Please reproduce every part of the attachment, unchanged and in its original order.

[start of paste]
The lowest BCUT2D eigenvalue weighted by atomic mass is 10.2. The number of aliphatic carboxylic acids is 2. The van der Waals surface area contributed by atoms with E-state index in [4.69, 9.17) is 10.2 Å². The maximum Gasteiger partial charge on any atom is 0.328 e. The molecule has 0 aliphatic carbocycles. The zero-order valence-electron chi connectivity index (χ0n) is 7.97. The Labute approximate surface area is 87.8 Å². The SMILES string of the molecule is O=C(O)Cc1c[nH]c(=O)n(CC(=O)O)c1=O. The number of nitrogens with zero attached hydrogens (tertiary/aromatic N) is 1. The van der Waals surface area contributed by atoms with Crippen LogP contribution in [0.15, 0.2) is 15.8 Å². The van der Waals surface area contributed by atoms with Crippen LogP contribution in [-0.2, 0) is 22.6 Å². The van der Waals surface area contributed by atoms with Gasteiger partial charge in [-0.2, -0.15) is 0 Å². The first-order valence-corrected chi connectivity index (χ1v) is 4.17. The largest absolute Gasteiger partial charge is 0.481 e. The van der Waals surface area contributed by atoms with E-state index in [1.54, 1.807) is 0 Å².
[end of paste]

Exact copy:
The lowest BCUT2D eigenvalue weighted by atomic mass is 10.2. The number of aliphatic carboxylic acids is 2. The van der Waals surface area contributed by atoms with E-state index in [4.69, 9.17) is 10.2 Å². The maximum Gasteiger partial charge on any atom is 0.328 e. The molecule has 0 aliphatic carbocycles. The zero-order valence-electron chi connectivity index (χ0n) is 7.97. The Labute approximate surface area is 87.8 Å². The SMILES string of the molecule is O=C(O)Cc1c[nH]c(=O)n(CC(=O)O)c1=O. The number of nitrogens with zero attached hydrogens (tertiary/aromatic N) is 1. The van der Waals surface area contributed by atoms with Crippen LogP contribution in [0.15, 0.2) is 15.8 Å². The van der Waals surface area contributed by atoms with Crippen LogP contribution in [-0.2, 0) is 22.6 Å². The van der Waals surface area contributed by atoms with Gasteiger partial charge in [-0.2, -0.15) is 0 Å². The first-order valence-corrected chi connectivity index (χ1v) is 4.17. The largest absolute Gasteiger partial charge is 0.481 e. The van der Waals surface area contributed by atoms with E-state index in [1.54, 1.807) is 0 Å².